I’m not following tech (computer) news that much anymore. Not like I used to. But I’m still a team member of LXer, and I do scan those headlines from time to time. And from time to time, something catches my eye and gets me interested enough to think that I should have a look and/or try something.
Like E17, which is the short form for the Enlightenment desktop. That one was “finished” (read: got a version 1.0 description) around last year’s Christmas, after 12 years of development. Since the newer iterations of both the Gnome and the KDE desktop aren’t much to my liking, this was something I wanted to see.
Lately I also learned that a tool called ‘dispcalGUI’, which makes use of the Argyll CMS (colour management), could now talk directly to a ColorHug colorimeter, and be used to make profiles for one’s screen. Since I have such a device, I was interested in that software as well.
So what did I do? During the last days I didn’t take any photographs to speak of. Instead I remembered that I still have a second partition on my hard disk at home where I kept Ubuntu, for support reasons (more or less the rest of the family, with a few exceptions, is using that). And since Ubuntu is based on Debian unstable, I checked – and yes, both E17 and dispcalGUI were available (in both Debian testing/unstable as well as in Ubuntu).
So the first step was to upgrade my version of Ubuntu, which was still at 12.04 to the latest one, which is 12.10:
Then I installed both the E17 desktop as well as dispcalGUI (and Argyll as a dependency). But in E17 the calibration process remained at the first grey colour patch – obviously the program couldn’t iterate through all necessary colour samples to keep going. Ok; I still had Unity and also Gnome3 on Ubuntu, so I calibrated my screen with Unity:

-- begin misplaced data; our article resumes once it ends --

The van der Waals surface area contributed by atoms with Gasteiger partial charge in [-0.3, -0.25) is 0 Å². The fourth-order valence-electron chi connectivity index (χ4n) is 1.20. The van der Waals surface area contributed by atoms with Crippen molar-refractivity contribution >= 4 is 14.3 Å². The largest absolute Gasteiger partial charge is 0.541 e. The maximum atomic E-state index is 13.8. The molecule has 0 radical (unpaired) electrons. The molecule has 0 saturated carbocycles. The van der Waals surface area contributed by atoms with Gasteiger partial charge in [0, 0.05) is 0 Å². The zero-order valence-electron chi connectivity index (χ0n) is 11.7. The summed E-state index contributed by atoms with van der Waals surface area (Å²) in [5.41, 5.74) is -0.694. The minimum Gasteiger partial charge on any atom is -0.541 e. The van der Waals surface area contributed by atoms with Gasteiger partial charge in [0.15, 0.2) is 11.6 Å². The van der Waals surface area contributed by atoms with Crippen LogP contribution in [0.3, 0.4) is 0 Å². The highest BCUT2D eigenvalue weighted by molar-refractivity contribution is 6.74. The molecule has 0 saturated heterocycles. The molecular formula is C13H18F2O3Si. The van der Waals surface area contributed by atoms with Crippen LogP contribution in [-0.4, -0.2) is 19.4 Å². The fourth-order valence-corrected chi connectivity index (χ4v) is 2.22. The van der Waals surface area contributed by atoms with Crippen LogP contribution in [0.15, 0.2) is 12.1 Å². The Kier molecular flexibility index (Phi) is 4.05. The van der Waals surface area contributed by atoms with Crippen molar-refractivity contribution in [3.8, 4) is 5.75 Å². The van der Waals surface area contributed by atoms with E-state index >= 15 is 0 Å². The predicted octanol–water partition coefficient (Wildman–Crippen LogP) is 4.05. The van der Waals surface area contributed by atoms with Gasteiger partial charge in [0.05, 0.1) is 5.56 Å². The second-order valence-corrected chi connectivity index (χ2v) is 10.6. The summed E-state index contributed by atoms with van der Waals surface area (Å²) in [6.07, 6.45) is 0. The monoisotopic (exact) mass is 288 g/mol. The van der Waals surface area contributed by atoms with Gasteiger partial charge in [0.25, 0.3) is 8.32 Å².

What dispcalGUI could do in E17 was to make use of that new profile, which is cool. So this is the standard desktop you’ll see after an installation of E17 on Ubuntu (or the next Debian version for that matter):
Made me smile – when they say “wallpaper”, they mean it was my immediate thought. It’s pretty slick actually, and I liked it from the beginning. Reminds me a bit of the old Solaris desktop layout (pre-Gnome), plus some also older GTK-like window decorations. Not bad at all, and during the brief time I’ve spent with it until now, it didn’t get in my way too much.
Of course there are still some things missing – couldn’t find any weather or character map applets for instance, but I’m sure they are there somewhere, or at least being worked on already. Debian might choose XFCE as their next standard desktop, and I’ll have a look at that and also LXDE as well (not to mention Cinnamon or Mate or other Gnome2 or -3 based IDEs I haven’t looked at yet).
Time will tell. Even Gnome seemed to have heard the (very loud) complaints from the rest of us (like a certain Linus T., who invented some operating system kernel), and may even re-implement something more useful which lets us get work done.
Thanks for reading. Oh, and the two screen shots are available in their original size (1920×1200) on Flickr.